Republicans narrowly won control of the House of Representatives in the 2022 midterm elections, but despite fears over what that may mean for progressive causes, many efforts that impact racial equity have bipartisan support.
During a Joint Center for Justice webinar with U.S. Representative Terri A. Sewell as part of the Center’s “Voice at the Table” series, the Congresswoman from Alabama’s 7th District highlighted bipartisan efforts that could advance racial equity as well as economic efforts that might be at a standstill with a Republican-majority House.
Sewell is in her sixth term and was one of the first women elected to Congress from Alabama. She’s the first Black woman to serve in the Alabama Congressional delegation and she serves on the Ways and Means Committee, which is the House of Representatives’ chief tax-writing committee.
Sewell started out by saying that racial equity has been a hallmark of the Biden Administration since Day One and that her job remains the same, regardless of who holds the majority.
“When I think about racial equity in Ways and Means, I think about all of the great work that my co-chairs and I, Congressman Steven Horsford and Congressman Jimmy Gomez, all three of us, were chosen by the chair of the Ways and Means Committee, Richard Neal, to literally look through the prism of race equity for all of the legislation that comes through Ways and Means,” she said.
“In respect to who is in charge of Congress or the House or even my committee, my job stays the same and that is to try to make sure that in all things that I’m doing, I’m prioritizing the communities that I serve, which is a majority minority community, African American, and it has been my priority and duty to the Black communities that I represent to remain a vocal member of the House Ways and Means Committee.”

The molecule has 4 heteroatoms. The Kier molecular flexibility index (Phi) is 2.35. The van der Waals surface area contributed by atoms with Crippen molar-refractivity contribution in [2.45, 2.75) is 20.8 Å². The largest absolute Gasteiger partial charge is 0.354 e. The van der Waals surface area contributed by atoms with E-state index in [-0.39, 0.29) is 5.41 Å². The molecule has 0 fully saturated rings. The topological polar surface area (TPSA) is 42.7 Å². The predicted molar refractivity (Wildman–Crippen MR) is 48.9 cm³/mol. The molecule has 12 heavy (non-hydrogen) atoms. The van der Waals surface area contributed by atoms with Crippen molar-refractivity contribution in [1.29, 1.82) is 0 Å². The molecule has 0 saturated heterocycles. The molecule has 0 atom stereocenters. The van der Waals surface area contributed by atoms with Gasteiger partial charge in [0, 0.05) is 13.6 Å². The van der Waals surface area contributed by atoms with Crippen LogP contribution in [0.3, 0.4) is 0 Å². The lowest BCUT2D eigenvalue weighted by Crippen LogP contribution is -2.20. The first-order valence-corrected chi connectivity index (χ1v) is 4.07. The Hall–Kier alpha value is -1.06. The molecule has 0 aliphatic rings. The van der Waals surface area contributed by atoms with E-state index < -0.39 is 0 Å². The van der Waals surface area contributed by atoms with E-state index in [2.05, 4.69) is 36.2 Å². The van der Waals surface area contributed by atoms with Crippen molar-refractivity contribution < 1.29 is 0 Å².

Congresswoman Sewell added that her job is to advocate for health equity when it comes to health disparities and economic incentives. The Ways and Means Committee helped craft the American Rescue Plan, which included an earned income tax credit and a child tax credit that was funded for one year but helped lift millions of Americans and children out of poverty.
“In my district of Alabama alone, we were able to help 76,000 families,” she said. “I know those are really good programs that we hope to expand and extend. It will obviously be harder under Republican rule, but I do believe we’ve laid the groundwork with our Republican colleagues to keep top of mind certain advances that have been made.”
One thing she thinks is here to stay is telehealth and that the reimbursement for it will be extended in working with Republicans. For people to have access to telehealth, she anticipates broadband will also be increased and “used to close the access gap.”
“My Republican colleagues, while they may not be focused on race equity, they are focused on the difference between rural and urban areas,” she said. “I represent a majority minority rural district.”
Sewell represents the town of Selma, which has 19,000 people and is the Queen City of nine other communities surrounding it. She said she has been able to work with her Republican colleagues to tackle health disparities and access to workforce issues.
“I think all of us would agree we need more internal medicine physicians in rural communities and underserved rural communities and working with my GME bill, we have bipartisan support, we’ve been able to get more slots for residency programs under both the Trump Administration and the Biden Administration,” she said.
While there’s going to be some overlap, there could be a stall in the 15% global minimum tax initiative. She said at a meeting in Spain, there was some concern across the European Union that Republicans will stall these efforts. A Republican-majority House could also press the Biden Administration to do more trade negotiations.
Sewell said it’s likely that they will also “double-down on the enforcement of IRS agents and implementation of that part of the Inflation Reduction Act.”
Despite Republicans having control of the House, Democrats will “continue to extend an olive branch when it comes to racial and equity initiatives.”
“In fact, Chairman Neal held a first-ever full committee meeting on racial equity initiatives in Ways and Means, in particular, and we heard our Republican colleagues say they wanted to be a part of that and to help in that particular area,” she said. “We’ll call them to task on that and hope that they will allow us to continue to work on those measures.”